It is often illustrations that people remember from childhood books. They can describe the illustration but have no idea who produced it. I am no exception as I can remember illustrations from the Ladybird book 'What to look for in Winter' very clearly but it is only recently that I have discovered that they were by C.F. Tunnicliffe.
Above: Tunnicliffe illustrations from 'Mereside Chronicle'
Charles Frederick Tunnicliffe was born on 1st December 1901 in Langley near Macclesfield in Cheshire. When he was eighteen months old the family moved to a farm at Sutton Lane Ends where Tunnicliffe spent the rest of his childhood. Tunnicliffe's interest in art began here and his drawings would appear on the walls of the cowshed and stable! His artistic talent was recognised by the Headmaster, Buckley Moffat, and Charles went on to attend the Macclesfield School of Art as well as going to the Manchester School of Art one day a week.
Aged nineteen, Tunnicliffe won a scholarship to study at the Royal College of Art in London. Here he gained a diploma with distinction in 1923 and decided to stay in London to work as an etcher and engraver. He would also visit London Zoo and the Natural History Museum to sketch animals and birds. In 1928 Tunnicliffe returned to his native Cheshire to live in Macclesfield. Shortly after arriving back he married Winifred Wonnacott, a teacher whom he had met in London. They settled down to life together with Tunnicliffe working as a commercial artist producing illustrations for advertising companies selling farming supplies. In his leisure time Tunnicliffe would sketch and paint the local landscape, animals and birds around Macclesfield.
Above: illustrations from 'Beasts Royal'
His first book illustration came in 1932 when he illustrated 'Tarka the Otter' for Henry Williamson. Thus began the start of a long relationship which was not always harmonious. The relationship ended when Williamson criticised the size of the salmon's fin in one of Tunnicliffe's drawings. Tunnicliffe spent a lot of time studying the subjects of his drawings, doing endless sketches and taking measurements to ensure the drawings were as accurate as possible.
At this time Tunnicliffe was also commissioned to produce illustrations for other writers including, Alison Uttley, H. E. Bates, Ronald Lockley and Ernest Hemingway. He also contributed to magazines such as Countrygoer, Tatler and Bystander. The advent of the Second World War saw Tunnicliffe take up a post teaching art at Manchester Grammar School whilst still fulfilling commissions for books and magazines.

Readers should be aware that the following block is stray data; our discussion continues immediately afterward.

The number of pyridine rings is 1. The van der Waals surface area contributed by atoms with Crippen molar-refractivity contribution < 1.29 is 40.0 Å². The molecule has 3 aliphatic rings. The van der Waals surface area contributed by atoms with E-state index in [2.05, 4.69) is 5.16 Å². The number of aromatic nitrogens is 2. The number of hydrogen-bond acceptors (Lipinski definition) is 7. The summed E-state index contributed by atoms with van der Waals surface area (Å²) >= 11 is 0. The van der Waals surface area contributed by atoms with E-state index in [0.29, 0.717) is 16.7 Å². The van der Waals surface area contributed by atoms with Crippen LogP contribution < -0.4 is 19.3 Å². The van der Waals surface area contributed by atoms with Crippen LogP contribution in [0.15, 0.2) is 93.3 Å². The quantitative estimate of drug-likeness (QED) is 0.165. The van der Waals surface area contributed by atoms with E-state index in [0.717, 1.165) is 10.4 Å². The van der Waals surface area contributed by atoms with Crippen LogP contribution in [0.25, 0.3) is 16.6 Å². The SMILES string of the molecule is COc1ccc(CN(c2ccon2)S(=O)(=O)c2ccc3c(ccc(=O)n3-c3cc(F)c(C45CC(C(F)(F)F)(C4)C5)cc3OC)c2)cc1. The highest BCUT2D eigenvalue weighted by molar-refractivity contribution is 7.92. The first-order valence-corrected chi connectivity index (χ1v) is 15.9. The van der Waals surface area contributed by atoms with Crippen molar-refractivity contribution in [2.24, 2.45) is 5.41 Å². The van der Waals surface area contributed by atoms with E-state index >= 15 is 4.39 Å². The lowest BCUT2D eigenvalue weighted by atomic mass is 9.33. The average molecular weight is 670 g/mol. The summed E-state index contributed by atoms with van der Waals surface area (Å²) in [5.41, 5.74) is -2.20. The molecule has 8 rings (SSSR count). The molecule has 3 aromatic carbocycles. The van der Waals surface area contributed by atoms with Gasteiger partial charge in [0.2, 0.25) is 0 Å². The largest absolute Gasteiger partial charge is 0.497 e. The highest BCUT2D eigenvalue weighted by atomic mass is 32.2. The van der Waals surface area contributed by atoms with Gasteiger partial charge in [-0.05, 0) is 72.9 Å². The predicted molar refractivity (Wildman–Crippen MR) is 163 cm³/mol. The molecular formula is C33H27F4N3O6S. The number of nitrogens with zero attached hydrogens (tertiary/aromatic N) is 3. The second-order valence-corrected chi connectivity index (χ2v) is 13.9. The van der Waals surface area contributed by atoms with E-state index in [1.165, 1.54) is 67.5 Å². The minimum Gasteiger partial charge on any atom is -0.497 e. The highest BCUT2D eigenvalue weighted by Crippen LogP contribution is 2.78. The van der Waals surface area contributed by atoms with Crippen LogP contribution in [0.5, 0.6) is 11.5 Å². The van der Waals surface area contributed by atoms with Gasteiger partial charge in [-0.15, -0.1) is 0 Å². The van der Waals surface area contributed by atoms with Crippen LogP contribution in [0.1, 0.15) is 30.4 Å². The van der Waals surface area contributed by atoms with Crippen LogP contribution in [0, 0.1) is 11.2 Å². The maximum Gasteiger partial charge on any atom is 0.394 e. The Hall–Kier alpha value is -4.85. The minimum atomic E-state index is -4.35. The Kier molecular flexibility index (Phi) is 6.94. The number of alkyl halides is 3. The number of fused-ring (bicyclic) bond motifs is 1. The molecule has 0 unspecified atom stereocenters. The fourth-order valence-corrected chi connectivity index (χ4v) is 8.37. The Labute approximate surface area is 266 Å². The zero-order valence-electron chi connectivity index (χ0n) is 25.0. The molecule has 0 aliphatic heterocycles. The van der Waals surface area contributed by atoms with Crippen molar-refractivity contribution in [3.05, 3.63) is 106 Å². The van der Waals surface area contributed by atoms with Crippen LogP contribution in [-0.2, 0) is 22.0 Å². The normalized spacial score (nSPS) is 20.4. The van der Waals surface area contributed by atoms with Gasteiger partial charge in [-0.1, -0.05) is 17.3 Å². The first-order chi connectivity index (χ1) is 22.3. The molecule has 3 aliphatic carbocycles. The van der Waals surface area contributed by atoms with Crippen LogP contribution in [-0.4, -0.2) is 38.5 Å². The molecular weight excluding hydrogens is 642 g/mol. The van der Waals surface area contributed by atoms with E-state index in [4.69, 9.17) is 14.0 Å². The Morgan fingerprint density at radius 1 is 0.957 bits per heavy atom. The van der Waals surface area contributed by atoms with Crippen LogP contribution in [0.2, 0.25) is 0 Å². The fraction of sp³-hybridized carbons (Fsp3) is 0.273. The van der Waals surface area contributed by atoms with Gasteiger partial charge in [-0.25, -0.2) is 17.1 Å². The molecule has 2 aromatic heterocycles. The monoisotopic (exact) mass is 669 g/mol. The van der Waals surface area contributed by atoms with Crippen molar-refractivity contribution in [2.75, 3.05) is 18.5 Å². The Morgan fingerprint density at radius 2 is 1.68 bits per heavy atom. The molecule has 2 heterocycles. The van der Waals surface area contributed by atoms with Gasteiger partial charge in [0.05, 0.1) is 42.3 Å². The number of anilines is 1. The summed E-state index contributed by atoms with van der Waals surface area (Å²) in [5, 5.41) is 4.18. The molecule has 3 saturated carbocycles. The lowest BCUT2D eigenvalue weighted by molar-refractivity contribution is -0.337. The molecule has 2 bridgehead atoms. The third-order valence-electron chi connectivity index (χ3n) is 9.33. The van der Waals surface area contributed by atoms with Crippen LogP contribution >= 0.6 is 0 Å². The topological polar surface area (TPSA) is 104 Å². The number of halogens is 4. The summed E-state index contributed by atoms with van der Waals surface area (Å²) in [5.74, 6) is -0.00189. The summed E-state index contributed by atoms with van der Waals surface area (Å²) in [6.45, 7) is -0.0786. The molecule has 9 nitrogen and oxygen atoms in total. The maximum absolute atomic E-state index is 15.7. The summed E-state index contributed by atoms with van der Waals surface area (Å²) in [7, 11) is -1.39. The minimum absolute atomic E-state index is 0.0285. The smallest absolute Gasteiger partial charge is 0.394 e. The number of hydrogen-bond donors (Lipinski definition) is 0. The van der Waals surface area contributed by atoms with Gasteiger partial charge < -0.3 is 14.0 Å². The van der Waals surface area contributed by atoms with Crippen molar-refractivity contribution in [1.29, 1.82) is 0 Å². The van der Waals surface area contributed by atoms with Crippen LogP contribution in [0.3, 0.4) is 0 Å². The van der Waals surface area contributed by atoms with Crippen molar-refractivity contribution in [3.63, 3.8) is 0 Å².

Above: Illustrations from Our Bird Book
During the war the the Tunnicliffes would holiday on Angelsey. They particularly liked the estuary around Mulltraeth Bay and in 1947 they moved to a house here called Shorelands. Tunnicliffe could study the bird life he loved as many species of birds both native and migratory would gather here. The drawings he produced are superb – technically accurate and precise but he also took care to show the bird in its natural habitat. His work was often included on the cover of, as well as inside, the magazine produced for the Royal Society for the Protection of Birds. He was awarded their Gold Medal in 1975 in recognition of his work.
For many years Tunnicliffe would exhibit work at the Royal Academy of Arts in London. In 1949 he became an associate of the Royal Academy and in 1954 a Royal Academician. He was honoured with a 'Members Exhibition' in 1974.
Above: illustrations from Salar the Salmon
Tunnicliffe believed that his work should be available to everyone. Producing illustrations for Ladybird books and for Brooke Bond tea cards certainly made sure of this. But Tunnicliffe also undertook private commissions. There was often a backlog of requests but he tried not to turn any down. I wonder how many people own an original Tunnicliffe!
Winifred Tunnicliffe died in 1969 and Tunnicliffe immersed himself more than ever in his work, only slowing down when his eyesight began to fail. In 1978 he was awarded the OBE. Charles Tunnicliffe died at Shorelands in 1979. Much of his personal collection was bequeathed to Anglesey council on the understanding that it would be kept together and be made available for public viewing. It is housed at The Oriel Ynys Mon. People the world over can enjoy his work in the many books he illustrated.
Information for this article gleaned from the Charles Tunnicliffe Society website.
Contributed by Catriona